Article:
Surviving the scare of his career, Washington lightweight Keely Thompson was resilient when he had to be and outbattled Enrique Sanchez for a sixth-round technical knockout last night at the Washington Convention Center in the feature bout on a card filled with controversy.

D.C. Boxing Commission Chairman Jeffrey Gildenhorn said he would withhold the purses of all the fighters, except those in two bouts, pending review Monday because they were "clear mismatches."

"The promoter has a fiduciary relationship to the city of Washington," Gildenhorn said. "We want decent bouts, not mismatches. They will receive my harshest reprimand."

Gildenhorn said the bout between David Izewire and Bobby Jackson (a second-round TKO for Izewire) and the main event were not affected by his decision. He added he had not notified promoter DeWayne Chambers of his decision pending the review of tapes.

In the main event, the veteran Sanchez, 33, shocked the pro-Thompson crowd by coming out in splendid physical condition and by dominating the first two rounds. He opened by flooring Thompson with a left-right combination midway through round one, although it appeared Thompson did slip on the canvas.

In the third round, Thompson connected with several jabs -- one blow, though, was declared too low by referee Sylvester Stevens, who allowed Sanchez time to catch his breath.

In Round 4, Stevens deducted a point from Thompson for again hitting below the belt. The pair battled evenly through the fourth and fifth rounds, but it grew apparent Sanchez was tiring rapidly.

Stevens stopped the fight at 2:05 of Round 6 after Thompson scored with several left-right combinations.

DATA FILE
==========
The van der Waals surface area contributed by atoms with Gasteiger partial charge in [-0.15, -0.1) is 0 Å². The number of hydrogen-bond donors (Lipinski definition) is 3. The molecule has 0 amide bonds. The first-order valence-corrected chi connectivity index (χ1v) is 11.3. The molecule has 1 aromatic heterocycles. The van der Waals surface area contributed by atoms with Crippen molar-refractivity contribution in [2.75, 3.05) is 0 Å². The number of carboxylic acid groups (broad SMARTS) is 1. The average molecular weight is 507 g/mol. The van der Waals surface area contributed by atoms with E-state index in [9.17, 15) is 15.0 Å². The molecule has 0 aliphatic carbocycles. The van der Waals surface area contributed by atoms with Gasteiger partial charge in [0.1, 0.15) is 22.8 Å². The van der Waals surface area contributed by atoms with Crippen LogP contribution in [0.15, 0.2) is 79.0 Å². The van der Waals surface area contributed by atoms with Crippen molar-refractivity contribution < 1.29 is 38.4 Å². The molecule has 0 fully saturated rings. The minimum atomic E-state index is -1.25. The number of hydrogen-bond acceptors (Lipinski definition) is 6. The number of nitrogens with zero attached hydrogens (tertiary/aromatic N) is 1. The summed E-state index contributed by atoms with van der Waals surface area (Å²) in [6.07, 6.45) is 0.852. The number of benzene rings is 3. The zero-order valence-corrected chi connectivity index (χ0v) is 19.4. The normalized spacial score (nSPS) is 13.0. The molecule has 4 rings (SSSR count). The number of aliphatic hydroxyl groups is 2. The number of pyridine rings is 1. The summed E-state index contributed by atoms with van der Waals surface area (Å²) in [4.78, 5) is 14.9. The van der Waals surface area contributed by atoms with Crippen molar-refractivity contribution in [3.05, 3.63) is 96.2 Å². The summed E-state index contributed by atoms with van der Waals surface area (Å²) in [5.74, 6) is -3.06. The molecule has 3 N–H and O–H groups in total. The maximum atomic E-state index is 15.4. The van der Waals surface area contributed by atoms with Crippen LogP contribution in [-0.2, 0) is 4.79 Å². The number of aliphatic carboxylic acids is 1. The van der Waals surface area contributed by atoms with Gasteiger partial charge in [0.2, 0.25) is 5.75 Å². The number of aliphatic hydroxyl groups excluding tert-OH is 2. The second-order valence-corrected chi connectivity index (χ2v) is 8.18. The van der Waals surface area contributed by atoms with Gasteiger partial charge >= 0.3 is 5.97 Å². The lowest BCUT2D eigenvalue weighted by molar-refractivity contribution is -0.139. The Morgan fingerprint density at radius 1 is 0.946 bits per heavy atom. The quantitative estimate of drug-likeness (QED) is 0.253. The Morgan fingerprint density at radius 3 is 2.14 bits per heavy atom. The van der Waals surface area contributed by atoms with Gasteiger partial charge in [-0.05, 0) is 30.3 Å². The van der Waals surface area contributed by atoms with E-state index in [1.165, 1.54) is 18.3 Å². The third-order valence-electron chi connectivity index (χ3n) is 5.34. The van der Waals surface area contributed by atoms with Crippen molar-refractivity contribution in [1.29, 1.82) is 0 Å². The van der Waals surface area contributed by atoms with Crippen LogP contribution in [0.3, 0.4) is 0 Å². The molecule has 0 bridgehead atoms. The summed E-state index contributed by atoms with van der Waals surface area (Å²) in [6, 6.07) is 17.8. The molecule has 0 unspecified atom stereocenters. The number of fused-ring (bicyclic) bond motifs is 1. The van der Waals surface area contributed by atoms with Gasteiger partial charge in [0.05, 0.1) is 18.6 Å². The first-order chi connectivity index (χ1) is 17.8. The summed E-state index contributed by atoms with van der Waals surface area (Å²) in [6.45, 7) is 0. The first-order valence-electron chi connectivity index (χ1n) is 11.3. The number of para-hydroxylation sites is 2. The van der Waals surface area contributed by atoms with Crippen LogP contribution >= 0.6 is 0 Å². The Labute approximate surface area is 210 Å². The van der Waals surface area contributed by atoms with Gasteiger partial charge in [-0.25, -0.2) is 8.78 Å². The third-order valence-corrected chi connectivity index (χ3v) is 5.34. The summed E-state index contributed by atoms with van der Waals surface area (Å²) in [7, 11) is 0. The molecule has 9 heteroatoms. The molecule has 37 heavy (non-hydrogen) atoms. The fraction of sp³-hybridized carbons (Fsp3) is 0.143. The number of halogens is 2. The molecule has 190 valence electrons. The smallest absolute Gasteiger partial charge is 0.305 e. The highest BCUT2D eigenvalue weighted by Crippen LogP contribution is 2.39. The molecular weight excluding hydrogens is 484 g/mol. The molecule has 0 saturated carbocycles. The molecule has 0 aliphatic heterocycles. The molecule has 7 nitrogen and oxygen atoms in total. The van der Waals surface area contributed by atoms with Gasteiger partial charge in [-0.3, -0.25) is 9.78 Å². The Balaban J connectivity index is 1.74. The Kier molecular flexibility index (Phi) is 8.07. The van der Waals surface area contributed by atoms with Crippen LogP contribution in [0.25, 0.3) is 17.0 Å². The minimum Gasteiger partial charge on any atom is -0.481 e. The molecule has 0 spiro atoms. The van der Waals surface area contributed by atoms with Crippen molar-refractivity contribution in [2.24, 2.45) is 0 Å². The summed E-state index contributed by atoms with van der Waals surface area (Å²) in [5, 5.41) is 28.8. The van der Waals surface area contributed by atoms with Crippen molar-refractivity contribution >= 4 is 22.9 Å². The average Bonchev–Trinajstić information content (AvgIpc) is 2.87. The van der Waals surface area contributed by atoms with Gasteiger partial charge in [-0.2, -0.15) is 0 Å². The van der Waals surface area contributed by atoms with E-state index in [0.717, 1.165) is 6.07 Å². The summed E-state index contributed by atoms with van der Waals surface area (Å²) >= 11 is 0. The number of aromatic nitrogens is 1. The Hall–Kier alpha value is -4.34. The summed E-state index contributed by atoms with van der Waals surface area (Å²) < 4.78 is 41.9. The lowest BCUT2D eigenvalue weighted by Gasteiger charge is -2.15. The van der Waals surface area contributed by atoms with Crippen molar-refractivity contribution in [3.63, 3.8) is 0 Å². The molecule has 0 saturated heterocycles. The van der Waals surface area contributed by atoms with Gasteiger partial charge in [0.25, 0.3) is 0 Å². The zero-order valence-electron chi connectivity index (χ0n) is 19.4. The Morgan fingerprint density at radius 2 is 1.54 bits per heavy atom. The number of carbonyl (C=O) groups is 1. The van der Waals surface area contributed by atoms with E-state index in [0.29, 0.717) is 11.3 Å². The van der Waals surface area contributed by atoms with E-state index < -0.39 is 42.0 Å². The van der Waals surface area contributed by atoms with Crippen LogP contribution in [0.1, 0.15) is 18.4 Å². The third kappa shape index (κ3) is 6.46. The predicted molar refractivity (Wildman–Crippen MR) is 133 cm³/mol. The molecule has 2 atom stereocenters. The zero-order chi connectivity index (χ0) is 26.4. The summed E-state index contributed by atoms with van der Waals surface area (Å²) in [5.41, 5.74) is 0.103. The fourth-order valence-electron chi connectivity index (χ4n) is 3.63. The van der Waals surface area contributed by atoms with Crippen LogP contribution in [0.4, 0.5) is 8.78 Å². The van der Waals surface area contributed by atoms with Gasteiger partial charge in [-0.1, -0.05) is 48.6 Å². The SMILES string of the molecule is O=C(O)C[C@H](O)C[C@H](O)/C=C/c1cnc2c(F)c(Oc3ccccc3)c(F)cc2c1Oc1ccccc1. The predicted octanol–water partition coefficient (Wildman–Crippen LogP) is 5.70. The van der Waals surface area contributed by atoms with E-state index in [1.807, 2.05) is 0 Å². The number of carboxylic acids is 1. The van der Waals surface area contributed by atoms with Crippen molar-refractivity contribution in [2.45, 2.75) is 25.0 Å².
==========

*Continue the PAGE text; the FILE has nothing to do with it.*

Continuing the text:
The undercard started in bizarre fashion with a ruling of no contest in the opening bout between Washington lightweights Tony Pressley and Paul Hagins.

Pressley controlled the first and only round, pinning Hagins against the ropes and subduing him with a flurry of punches. One of his shots, though, was termed an "unintentional head butt" by referee Marshall Cunningham. The blow immediately opened a large cut above Hagins's left eye.

When ringside physician George Branche ruled Hagins could not come out for the second round, Gildenhorn made the no contest call. "I did not see the head butt," he said. "But I felt it would be too judgmental to award the fight {to Pressley} because of the head butt so I called it a no contest."

Michael Ward (2-1), a 19-year-old welterweight from Fort Washington, entered his fight with South Carolina's Odis Vereen (3-6) a heavy favorite, then showed why with a powerful combination that sent Vereen careering to the canvas at 1:34 of the first round.

Vereen lay on the canvas for several minutes, but left the ring under his own power. He was taken to George Washington University Hospital by ambulance as a "precautionary measure," Gildenhorn said.

Rockville welterweight Les Johnson upped his professional record to 7-0 with a first-round knockout. Johnson came out swinging against James Nash (4-5) of Spartanburg, S.C., then connected with one powerful blow at 1:11 that proved too much for the 33-year-old Nash.

Washington junior middleweight Sylvester Tibbs (4-1) dispatched another South Carolinian, James Mullins (4-5), with an impressive arsenal that concluded with Mullins backed into his corner on the receiving end of blow after blow. Referee Karl Mulligan stopped the bout at 2:37 of round two.